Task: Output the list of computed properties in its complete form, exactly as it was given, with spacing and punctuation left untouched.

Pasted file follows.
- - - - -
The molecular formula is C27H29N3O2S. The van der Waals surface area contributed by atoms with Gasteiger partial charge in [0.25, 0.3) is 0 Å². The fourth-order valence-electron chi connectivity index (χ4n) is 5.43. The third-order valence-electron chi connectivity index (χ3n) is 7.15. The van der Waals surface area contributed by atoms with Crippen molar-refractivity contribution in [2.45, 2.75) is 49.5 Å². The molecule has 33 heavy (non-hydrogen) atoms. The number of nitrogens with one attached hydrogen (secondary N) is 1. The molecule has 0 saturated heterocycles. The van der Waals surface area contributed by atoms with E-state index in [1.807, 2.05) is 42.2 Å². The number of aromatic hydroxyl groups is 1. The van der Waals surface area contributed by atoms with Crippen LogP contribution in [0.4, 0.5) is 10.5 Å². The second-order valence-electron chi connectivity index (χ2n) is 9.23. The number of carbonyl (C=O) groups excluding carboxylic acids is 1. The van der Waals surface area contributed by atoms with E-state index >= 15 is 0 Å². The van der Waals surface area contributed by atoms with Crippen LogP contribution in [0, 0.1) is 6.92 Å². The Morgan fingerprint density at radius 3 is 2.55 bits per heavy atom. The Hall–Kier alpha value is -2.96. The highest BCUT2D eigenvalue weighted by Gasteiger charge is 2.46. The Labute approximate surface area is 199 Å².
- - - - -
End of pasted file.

The molecular formula is C27H29N3O2S. The van der Waals surface area contributed by atoms with Gasteiger partial charge in [0.25, 0.3) is 0 Å². The fourth-order valence-electron chi connectivity index (χ4n) is 5.43. The third-order valence-electron chi connectivity index (χ3n) is 7.15. The van der Waals surface area contributed by atoms with Crippen molar-refractivity contribution in [2.45, 2.75) is 49.5 Å². The molecule has 33 heavy (non-hydrogen) atoms. The number of nitrogens with one attached hydrogen (secondary N) is 1. The molecule has 0 saturated heterocycles. The van der Waals surface area contributed by atoms with E-state index in [1.807, 2.05) is 42.2 Å². The number of aromatic hydroxyl groups is 1. The van der Waals surface area contributed by atoms with Crippen LogP contribution in [0.4, 0.5) is 10.5 Å². The second-order valence-electron chi connectivity index (χ2n) is 9.23. The number of carbonyl (C=O) groups excluding carboxylic acids is 1. The van der Waals surface area contributed by atoms with E-state index >= 15 is 0 Å². The van der Waals surface area contributed by atoms with Crippen LogP contribution in [0, 0.1) is 6.92 Å². The Morgan fingerprint density at radius 3 is 2.55 bits per heavy atom. The Hall–Kier alpha value is -2.96. The highest BCUT2D eigenvalue weighted by Gasteiger charge is 2.46. The Labute approximate surface area is 199 Å².